Day Two

Sunday starts with another massive thunderstorm at 3.30am. Luckily when I wake up again properly at 5am, it's stopped raining. It's another 6.45am rendezvous, a fact that doesn't seem to have been communicated to anyone else in our group. However, do note that if you travel with your father, you're not just on time, you're early. For everything.

Group 1 sets off at 7.30am. The morning is overcast again, and we take in the historic stateliness of York and the Minster through damp, empty streets (it is a very early Sunday morning after all) before rolling out of town again, two by two along flat roads through farmland. It gives me a chance to chat to new people and exchange cycling stories. There are quite a lot of semi-local Yorkshiremen amongst the group, who sort of know the area, but sort of don't. I also love riding in countryside I don't know. The route takes us through North Yorkshire's pretty villages, including Tollerton, Alne and Easingwold, where Tour fever is still in attendance - I spot yellow flags, yellow bikes and we even get some waves and cheers as we roll through.

After the first hour, it really starts to brighten up and then it is hot and relentlessly muggy. There is no breath of air and again I am glowing like a Belisha beacon as I climb the hills. At the top of one hill, we regroup and look over to the pass where Boltby Bank, the second KoM/QoM of the weekend, is located. It is a mile-long, 25% climb that has been dominating everyone's conversation for the past two days. Also over in the distance is a spectacular white horse carved into the hillside - it is the Kilburn White Horse: 318 feet long and 220 ft high, it is said to be the largest and most northerly hill figure in England. It looks amazing.

Day two brings some welcome sunshine for another long day in the saddle.
Day two brings some welcome sunshine for another long day in the saddle.

At the base of Boltby Bank, we are set off at intervals and the timer starts. I make it around the first corner and up another slope but then need to stop and see if my legs are going to stop shaking. I set off again but the slope above is a vertical warning. I decide to be prudent, and dismount before I fall off. As I round the corner, I am relieved to see that everyone else in front of me is walking too. This hill is so epic that even walking up the hill pushing a carbon fibre bike begins to seem like a struggle (I blame the heat and the gradient!). I have to laugh when the lady in front of me takes off her shoes because they are making her calf muscles ache, and continues to walk in her socks. I follow the trail of warm footprints up the hill, wishing I could be bothered to do the same.

At the top, we remount on wobbly legs and make it over the timed finish line - around 20 minutes after I crossed the start! Our group's Queen of the Mountain made it up in around 11 minutes. Never mind, though, even walking up this hill has been quite an experience. And Frank, a fellow member of my club VC Bristol, has made it up. He is a legend.

After the climb comes the rewards: a stunning descent of 25% through Peak Scar Wood, spectacular views over Hawnby and empty lanes which we take full advantage of. After that comes a long, flat slog to lunch that seems to go on forever. And ever. And ever. We are all starving and flagging. It is the longest 20 miles I have ridden. The lunch stop at a village hall in the middle of Salton is the most welcome sight I ever have seen, and I eat as much as I can as fast as I can.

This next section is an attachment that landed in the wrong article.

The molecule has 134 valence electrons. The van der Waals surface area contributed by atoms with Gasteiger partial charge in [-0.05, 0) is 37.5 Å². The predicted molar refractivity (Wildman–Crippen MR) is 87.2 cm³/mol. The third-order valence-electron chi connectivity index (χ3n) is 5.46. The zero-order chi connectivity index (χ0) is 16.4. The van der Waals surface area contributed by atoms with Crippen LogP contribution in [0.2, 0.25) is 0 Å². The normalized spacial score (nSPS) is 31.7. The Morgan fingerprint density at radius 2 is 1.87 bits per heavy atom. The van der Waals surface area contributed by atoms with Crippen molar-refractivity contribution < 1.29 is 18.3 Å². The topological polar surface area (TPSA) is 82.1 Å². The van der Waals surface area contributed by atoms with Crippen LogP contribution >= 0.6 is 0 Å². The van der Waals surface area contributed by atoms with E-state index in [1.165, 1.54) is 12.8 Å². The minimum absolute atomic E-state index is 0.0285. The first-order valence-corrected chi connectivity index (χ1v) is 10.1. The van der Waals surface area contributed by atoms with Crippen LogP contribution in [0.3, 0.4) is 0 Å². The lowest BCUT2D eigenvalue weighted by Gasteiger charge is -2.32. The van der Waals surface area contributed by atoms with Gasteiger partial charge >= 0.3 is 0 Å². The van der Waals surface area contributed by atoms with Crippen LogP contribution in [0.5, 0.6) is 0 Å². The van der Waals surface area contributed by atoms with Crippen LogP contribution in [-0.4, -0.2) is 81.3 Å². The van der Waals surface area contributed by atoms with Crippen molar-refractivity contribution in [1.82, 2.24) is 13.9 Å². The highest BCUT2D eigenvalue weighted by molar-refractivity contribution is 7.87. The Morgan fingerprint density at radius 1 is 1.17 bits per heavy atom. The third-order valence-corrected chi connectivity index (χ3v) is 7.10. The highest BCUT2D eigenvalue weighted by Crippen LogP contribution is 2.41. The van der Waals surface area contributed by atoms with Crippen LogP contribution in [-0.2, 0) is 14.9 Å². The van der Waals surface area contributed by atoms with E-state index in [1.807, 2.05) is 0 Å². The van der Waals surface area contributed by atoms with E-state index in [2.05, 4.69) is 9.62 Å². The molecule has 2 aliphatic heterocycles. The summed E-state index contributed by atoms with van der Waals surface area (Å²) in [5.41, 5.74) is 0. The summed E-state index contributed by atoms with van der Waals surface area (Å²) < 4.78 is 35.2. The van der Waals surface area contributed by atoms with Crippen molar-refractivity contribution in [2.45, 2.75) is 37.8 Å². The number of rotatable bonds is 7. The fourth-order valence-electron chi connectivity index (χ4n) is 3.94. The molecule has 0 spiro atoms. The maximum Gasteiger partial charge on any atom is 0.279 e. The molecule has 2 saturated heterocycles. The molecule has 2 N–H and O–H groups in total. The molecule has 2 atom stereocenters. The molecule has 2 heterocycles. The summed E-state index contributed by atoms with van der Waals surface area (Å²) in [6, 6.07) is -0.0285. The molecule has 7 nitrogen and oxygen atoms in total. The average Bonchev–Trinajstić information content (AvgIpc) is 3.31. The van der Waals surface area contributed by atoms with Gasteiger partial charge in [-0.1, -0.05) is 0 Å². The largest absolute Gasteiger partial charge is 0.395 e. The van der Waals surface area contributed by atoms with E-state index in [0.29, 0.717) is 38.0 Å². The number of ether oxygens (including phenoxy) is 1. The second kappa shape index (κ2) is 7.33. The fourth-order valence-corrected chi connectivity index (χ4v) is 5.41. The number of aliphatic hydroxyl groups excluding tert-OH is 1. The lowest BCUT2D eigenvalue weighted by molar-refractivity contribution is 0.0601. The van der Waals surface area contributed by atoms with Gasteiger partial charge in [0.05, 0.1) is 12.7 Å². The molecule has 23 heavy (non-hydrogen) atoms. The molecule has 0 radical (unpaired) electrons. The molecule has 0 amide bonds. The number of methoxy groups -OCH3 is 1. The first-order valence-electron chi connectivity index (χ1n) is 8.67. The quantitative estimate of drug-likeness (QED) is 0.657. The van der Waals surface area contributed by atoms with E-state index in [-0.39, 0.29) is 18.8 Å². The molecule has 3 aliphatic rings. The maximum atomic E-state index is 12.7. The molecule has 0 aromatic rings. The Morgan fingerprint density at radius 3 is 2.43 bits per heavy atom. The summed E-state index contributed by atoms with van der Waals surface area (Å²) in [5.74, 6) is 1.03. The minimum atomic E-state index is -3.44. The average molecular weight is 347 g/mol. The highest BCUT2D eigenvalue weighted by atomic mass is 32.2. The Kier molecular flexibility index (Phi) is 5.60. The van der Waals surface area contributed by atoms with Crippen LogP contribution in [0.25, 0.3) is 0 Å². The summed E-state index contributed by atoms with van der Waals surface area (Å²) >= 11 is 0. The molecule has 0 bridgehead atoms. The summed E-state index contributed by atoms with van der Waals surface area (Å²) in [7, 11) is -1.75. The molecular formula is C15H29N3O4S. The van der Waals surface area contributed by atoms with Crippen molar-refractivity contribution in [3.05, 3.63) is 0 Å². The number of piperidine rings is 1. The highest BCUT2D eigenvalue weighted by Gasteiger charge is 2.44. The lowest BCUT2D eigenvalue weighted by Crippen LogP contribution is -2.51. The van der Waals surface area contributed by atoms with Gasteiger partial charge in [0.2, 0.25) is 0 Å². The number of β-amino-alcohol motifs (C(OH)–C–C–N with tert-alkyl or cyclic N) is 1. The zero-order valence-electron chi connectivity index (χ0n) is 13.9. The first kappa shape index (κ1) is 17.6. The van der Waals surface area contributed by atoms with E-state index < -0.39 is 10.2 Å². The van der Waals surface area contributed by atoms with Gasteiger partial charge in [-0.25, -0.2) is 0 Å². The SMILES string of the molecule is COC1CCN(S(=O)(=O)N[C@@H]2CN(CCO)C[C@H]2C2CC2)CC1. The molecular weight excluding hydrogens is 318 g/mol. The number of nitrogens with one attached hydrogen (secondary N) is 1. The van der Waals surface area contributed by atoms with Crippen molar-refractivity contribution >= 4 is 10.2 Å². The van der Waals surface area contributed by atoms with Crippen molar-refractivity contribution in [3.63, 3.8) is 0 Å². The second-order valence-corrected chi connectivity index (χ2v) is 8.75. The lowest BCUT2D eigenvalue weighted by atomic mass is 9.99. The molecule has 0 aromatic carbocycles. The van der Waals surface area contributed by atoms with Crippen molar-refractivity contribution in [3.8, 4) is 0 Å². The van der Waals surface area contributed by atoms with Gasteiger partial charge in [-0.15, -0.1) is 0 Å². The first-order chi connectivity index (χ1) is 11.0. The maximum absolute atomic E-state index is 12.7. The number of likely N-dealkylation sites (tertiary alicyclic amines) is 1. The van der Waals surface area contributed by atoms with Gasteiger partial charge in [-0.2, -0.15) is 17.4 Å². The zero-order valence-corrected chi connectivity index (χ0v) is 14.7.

The great thing about this ride is the support vehicles - not just the motorbike outriders but also the paramedics, who are kind enough to provide me with both cold spray and paracetamol for the aches which are starting to set in after more than 140 miles of riding. Stage three, after lunch, takes us through the grounds of Castle Howard. The road is long, undulating and completely straight and we pass through a number of stone gatehouses and archways heading towards the obelisk on the horizon. It is quite something.

Group 1  aka the sportive bubble  enjoy a photo finish at York Sport Village.
Group 1 aka the sportive bubble enjoy a photo finish at York Sport Village.

After another food stop, the final stage of the day has everyone smiling slightly in relief as we stretch out our achey limbs: the end is in sight. The final ride to the Sport Village is short and fast and we get quite spread out on the ride in to the finish. At York Sport Village we do a final celebratory lap and attempt to cross the line with the guys we've ridden with the most - I'm not sure if we manage this (I'm too scared that I'll take one hand off the handlebars and fall over). A medal, a celebratory glass of bubbles and a goodie bag are welcome treats for the finishers.

We shake hands with our fellow Group 1 riders and wait to cheer on those who have come in behind us. What an amazing day - there has been not a drop of rain all day, in complete contrast to the day before, and despite the fact that I had to give in, get off and walk up Boltby Bank, I have still cycled more than 180 miles. At the time, I am too tired to appreciate it, but by about Tuesday, the fact sinks in and the feeling is incredible.

And at the end of it all...

This ride - although a tough one - offers some truly unique experiences. The sportive bubble means you ride with the same people for two days, making it feel really friendly, while the motorbike outriders (one of whom was a real character with an excellent line in 'dad' jokes) made you feel supported, safe and well looked after. Having a Ride Manager was good for pace-setting and not getting lost; and of course, seeing a completely different part of the country, whilst finding a happy balance between riding at a decent pace without being disheartened by it, was a great boost to both confidence and fitness.

If you're interested in trying out the tour experience for yourself, there are two events next year: the Tour of the South East (6-7 June 2015) and the Tour of Yorkshire (18-19 July 2015). I loved it, and I'd highly recommend it!